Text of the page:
Homeopathic Pharmacy in the Austrian Town of Retz

Homeopathic Behavior Change in Public Health for Obesity

Slowly, but surely, the world is waking up to realize that obesity is not a problem of bad behavior by the people who live with it. Of course, this is not to say that healthy behaviors are unhelpful for our well-being. Good health habits can benefit anyone. But thinking that behavior change can reverse obesity, in most cases, is an exercise in self-deception. It doesn’t fix the underlying problems with physiology causing obesity. Even high-dose behavioral therapy yields mostly modest improvements in obesity. So why is there such a persistent belief in the prescription of homeopathic (i.e., low) doses of behavior change as a public health solution for obesity?

Low-Dose Behavior Change Is Ineffective

In 2011, the USPSTF completed an exhaustive review of behavioral therapy for its effect on health in obesity and overweight. That review found that to have a meaningful effect on health, the therapy had to be intensive. Interventions with low or moderate intensity (fewer than 12 sessions per year) might have a trivial effect, but not an effect that would be sufficient or durable enough to improve a person’s health.

Even with high intensity, the results are modest, though they do produce measurable health gains. Slowing the progression of pre-diabetes is perhaps the best example of this.

Population-Based Interventions for Small Behavior Changes

So it should not be surprising that population-based public health interventions have only managed to show very modest effects on behavior. But no effects to date on health outcomes. A recent systematic review and meta-analysis of obesity prevention in school-age children could find no more than “a very small positive effect on body mass index for school-based studies, but not after-school programs, community or home-based studies.” Note that this very small effect was only for BMI. Not for any health outcome.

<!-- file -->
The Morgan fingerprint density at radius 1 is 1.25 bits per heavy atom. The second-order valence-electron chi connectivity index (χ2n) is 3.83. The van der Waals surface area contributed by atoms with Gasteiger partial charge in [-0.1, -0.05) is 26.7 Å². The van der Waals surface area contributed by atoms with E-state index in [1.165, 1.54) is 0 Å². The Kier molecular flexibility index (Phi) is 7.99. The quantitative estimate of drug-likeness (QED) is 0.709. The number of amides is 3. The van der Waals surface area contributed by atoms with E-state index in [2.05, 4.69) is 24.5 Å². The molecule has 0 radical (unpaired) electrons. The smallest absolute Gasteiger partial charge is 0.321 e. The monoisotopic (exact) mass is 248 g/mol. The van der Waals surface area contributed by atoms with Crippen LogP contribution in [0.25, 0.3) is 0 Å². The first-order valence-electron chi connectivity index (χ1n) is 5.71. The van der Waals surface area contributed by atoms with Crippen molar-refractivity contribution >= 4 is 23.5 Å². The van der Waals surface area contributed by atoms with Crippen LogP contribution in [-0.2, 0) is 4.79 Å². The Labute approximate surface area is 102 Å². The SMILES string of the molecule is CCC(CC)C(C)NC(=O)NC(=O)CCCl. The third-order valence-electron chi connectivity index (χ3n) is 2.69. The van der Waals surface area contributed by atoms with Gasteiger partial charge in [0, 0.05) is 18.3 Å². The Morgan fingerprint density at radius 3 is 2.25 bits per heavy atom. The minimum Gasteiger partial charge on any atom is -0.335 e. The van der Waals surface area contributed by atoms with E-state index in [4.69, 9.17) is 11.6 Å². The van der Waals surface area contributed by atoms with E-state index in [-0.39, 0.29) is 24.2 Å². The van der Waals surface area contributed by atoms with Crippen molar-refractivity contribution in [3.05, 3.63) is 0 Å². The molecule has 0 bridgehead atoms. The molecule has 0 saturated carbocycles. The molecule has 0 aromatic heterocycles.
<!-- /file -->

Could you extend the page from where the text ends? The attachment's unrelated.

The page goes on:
Likewise, as we have noted, we have yet to see any evidence that beverage taxes or food labeling yield any effect on health outcomes. Only modest changes in behavior.

Can We Start Looking for More Potent Strategies?

Other justifications for strategies to promote changes in health-related behaviors are certainly possible. However, relying on such strategies to address the public health effects of obesity seems comparable to relying on homeopathic doses of medicine to cure a real disease. Compelling evidence does not exist to tell us that this is likely in either case.

So it seems wise to start looking for more potent strategies to reverse the harm to population health that obesity is increasingly causing.

For perspective on the opportunity to learn from what doesn’t work in public health, click here.

Homeopathic Pharmacy in the Austrian Town of Retz, photograph by Topi Pigula, licensed under CC BY-SA 4.0

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July 23, 2023